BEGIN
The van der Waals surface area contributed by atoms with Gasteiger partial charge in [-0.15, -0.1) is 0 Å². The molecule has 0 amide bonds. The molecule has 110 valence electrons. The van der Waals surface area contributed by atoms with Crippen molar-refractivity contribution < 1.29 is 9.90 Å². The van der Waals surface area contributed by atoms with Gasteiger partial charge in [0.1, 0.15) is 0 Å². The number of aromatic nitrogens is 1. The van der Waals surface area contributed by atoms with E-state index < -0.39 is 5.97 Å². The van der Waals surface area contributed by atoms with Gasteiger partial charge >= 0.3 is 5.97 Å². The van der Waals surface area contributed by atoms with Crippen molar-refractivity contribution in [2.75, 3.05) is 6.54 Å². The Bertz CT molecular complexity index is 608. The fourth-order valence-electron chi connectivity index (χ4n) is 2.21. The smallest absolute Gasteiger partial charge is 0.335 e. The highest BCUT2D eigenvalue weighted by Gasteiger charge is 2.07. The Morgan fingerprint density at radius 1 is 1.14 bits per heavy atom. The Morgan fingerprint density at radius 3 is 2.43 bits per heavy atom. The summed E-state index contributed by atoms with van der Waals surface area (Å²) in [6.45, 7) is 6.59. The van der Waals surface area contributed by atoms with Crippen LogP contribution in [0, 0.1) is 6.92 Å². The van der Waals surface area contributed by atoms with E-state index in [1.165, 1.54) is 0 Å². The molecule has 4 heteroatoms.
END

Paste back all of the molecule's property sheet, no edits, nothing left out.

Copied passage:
The van der Waals surface area contributed by atoms with Gasteiger partial charge in [-0.15, -0.1) is 0 Å². The molecule has 0 amide bonds. The molecule has 110 valence electrons. The van der Waals surface area contributed by atoms with Crippen molar-refractivity contribution < 1.29 is 9.90 Å². The van der Waals surface area contributed by atoms with Gasteiger partial charge in [0.1, 0.15) is 0 Å². The number of aromatic nitrogens is 1. The van der Waals surface area contributed by atoms with E-state index < -0.39 is 5.97 Å². The van der Waals surface area contributed by atoms with Gasteiger partial charge >= 0.3 is 5.97 Å². The van der Waals surface area contributed by atoms with Crippen molar-refractivity contribution in [2.75, 3.05) is 6.54 Å². The Bertz CT molecular complexity index is 608. The fourth-order valence-electron chi connectivity index (χ4n) is 2.21. The smallest absolute Gasteiger partial charge is 0.335 e. The highest BCUT2D eigenvalue weighted by Gasteiger charge is 2.07. The Morgan fingerprint density at radius 1 is 1.14 bits per heavy atom. The Morgan fingerprint density at radius 3 is 2.43 bits per heavy atom. The summed E-state index contributed by atoms with van der Waals surface area (Å²) in [6.45, 7) is 6.59. The van der Waals surface area contributed by atoms with Crippen LogP contribution in [0, 0.1) is 6.92 Å². The van der Waals surface area contributed by atoms with E-state index in [1.165, 1.54) is 0 Å². The molecule has 4 heteroatoms.